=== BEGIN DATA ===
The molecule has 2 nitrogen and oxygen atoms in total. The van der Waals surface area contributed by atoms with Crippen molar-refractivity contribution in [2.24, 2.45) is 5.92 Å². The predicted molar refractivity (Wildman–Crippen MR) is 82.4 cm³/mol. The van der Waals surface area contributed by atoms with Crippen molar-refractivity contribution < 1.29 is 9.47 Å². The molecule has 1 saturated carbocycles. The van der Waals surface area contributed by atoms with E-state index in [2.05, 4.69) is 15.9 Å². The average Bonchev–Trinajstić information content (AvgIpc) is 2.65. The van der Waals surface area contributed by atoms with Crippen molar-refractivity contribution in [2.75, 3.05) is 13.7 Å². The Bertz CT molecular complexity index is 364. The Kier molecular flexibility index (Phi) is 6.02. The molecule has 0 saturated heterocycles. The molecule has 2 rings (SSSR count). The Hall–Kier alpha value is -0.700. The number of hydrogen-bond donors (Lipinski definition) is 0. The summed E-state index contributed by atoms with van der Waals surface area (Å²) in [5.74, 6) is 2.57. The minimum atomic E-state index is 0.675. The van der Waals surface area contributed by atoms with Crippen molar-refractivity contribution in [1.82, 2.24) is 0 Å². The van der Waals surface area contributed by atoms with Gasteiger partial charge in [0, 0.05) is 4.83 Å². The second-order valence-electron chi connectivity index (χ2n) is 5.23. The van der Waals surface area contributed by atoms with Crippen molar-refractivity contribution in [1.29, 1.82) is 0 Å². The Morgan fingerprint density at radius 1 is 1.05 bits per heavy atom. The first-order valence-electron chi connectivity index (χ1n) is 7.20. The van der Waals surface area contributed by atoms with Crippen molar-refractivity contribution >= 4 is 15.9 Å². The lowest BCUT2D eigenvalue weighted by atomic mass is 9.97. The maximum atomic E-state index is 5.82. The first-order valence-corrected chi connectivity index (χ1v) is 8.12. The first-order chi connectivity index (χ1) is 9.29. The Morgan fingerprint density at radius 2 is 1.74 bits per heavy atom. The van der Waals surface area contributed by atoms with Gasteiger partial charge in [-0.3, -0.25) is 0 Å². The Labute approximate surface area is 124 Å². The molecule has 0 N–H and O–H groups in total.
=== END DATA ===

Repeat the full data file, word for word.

The molecule has 2 nitrogen and oxygen atoms in total. The van der Waals surface area contributed by atoms with Crippen molar-refractivity contribution in [2.24, 2.45) is 5.92 Å². The predicted molar refractivity (Wildman–Crippen MR) is 82.4 cm³/mol. The van der Waals surface area contributed by atoms with Crippen molar-refractivity contribution < 1.29 is 9.47 Å². The molecule has 1 saturated carbocycles. The van der Waals surface area contributed by atoms with E-state index in [2.05, 4.69) is 15.9 Å². The average Bonchev–Trinajstić information content (AvgIpc) is 2.65. The van der Waals surface area contributed by atoms with Crippen molar-refractivity contribution in [2.75, 3.05) is 13.7 Å². The Bertz CT molecular complexity index is 364. The Kier molecular flexibility index (Phi) is 6.02. The molecule has 0 saturated heterocycles. The molecule has 2 rings (SSSR count). The Hall–Kier alpha value is -0.700. The number of hydrogen-bond donors (Lipinski definition) is 0. The summed E-state index contributed by atoms with van der Waals surface area (Å²) in [5.74, 6) is 2.57. The minimum atomic E-state index is 0.675. The van der Waals surface area contributed by atoms with Crippen molar-refractivity contribution in [1.82, 2.24) is 0 Å². The van der Waals surface area contributed by atoms with Gasteiger partial charge in [0, 0.05) is 4.83 Å². The second-order valence-electron chi connectivity index (χ2n) is 5.23. The van der Waals surface area contributed by atoms with Crippen molar-refractivity contribution in [1.29, 1.82) is 0 Å². The Morgan fingerprint density at radius 1 is 1.05 bits per heavy atom. The first-order valence-electron chi connectivity index (χ1n) is 7.20. The van der Waals surface area contributed by atoms with Crippen molar-refractivity contribution >= 4 is 15.9 Å². The lowest BCUT2D eigenvalue weighted by atomic mass is 9.97. The maximum atomic E-state index is 5.82. The first-order valence-corrected chi connectivity index (χ1v) is 8.12. The first-order chi connectivity index (χ1) is 9.29. The Morgan fingerprint density at radius 2 is 1.74 bits per heavy atom. The van der Waals surface area contributed by atoms with Gasteiger partial charge in [-0.3, -0.25) is 0 Å². The Labute approximate surface area is 124 Å². The molecule has 0 N–H and O–H groups in total.